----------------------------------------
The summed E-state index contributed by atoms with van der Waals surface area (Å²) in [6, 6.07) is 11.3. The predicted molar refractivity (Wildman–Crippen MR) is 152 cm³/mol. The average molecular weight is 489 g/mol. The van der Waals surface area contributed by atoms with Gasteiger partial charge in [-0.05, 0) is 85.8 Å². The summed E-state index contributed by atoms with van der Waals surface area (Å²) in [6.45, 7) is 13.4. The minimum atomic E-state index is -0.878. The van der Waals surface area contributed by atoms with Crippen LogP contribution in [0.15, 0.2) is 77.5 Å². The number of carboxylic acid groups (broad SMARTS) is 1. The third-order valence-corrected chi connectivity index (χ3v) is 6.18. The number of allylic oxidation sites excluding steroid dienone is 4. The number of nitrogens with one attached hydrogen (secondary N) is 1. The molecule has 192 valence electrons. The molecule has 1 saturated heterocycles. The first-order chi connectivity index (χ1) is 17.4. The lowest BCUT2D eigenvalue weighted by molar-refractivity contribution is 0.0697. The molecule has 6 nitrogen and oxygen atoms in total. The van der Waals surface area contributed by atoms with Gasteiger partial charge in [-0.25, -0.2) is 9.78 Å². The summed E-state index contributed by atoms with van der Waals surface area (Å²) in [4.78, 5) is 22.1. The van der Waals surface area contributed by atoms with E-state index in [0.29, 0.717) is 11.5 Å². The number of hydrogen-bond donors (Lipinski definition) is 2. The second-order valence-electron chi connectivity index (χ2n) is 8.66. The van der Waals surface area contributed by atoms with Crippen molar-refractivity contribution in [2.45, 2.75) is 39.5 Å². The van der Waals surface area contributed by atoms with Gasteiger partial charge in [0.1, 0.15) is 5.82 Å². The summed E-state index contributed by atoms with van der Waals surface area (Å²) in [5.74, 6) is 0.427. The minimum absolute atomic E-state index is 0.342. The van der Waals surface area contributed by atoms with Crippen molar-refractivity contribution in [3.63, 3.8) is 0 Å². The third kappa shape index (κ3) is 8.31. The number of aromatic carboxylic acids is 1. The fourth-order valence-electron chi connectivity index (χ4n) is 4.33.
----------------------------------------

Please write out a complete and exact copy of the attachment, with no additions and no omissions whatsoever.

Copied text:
The summed E-state index contributed by atoms with van der Waals surface area (Å²) in [6, 6.07) is 11.3. The predicted molar refractivity (Wildman–Crippen MR) is 152 cm³/mol. The average molecular weight is 489 g/mol. The van der Waals surface area contributed by atoms with Gasteiger partial charge in [-0.05, 0) is 85.8 Å². The summed E-state index contributed by atoms with van der Waals surface area (Å²) in [6.45, 7) is 13.4. The minimum atomic E-state index is -0.878. The van der Waals surface area contributed by atoms with Crippen LogP contribution in [0.15, 0.2) is 77.5 Å². The number of carboxylic acid groups (broad SMARTS) is 1. The third-order valence-corrected chi connectivity index (χ3v) is 6.18. The number of allylic oxidation sites excluding steroid dienone is 4. The number of nitrogens with one attached hydrogen (secondary N) is 1. The molecule has 192 valence electrons. The molecule has 1 saturated heterocycles. The first-order chi connectivity index (χ1) is 17.4. The lowest BCUT2D eigenvalue weighted by molar-refractivity contribution is 0.0697. The molecule has 6 nitrogen and oxygen atoms in total. The van der Waals surface area contributed by atoms with Gasteiger partial charge in [-0.25, -0.2) is 9.78 Å². The summed E-state index contributed by atoms with van der Waals surface area (Å²) in [4.78, 5) is 22.1. The van der Waals surface area contributed by atoms with E-state index in [0.29, 0.717) is 11.5 Å². The number of hydrogen-bond donors (Lipinski definition) is 2. The second-order valence-electron chi connectivity index (χ2n) is 8.66. The van der Waals surface area contributed by atoms with Crippen molar-refractivity contribution in [2.45, 2.75) is 39.5 Å². The van der Waals surface area contributed by atoms with Gasteiger partial charge in [0.1, 0.15) is 5.82 Å². The summed E-state index contributed by atoms with van der Waals surface area (Å²) in [5.74, 6) is 0.427. The minimum absolute atomic E-state index is 0.342. The van der Waals surface area contributed by atoms with Crippen molar-refractivity contribution in [3.63, 3.8) is 0 Å². The third kappa shape index (κ3) is 8.31. The number of aromatic carboxylic acids is 1. The fourth-order valence-electron chi connectivity index (χ4n) is 4.33.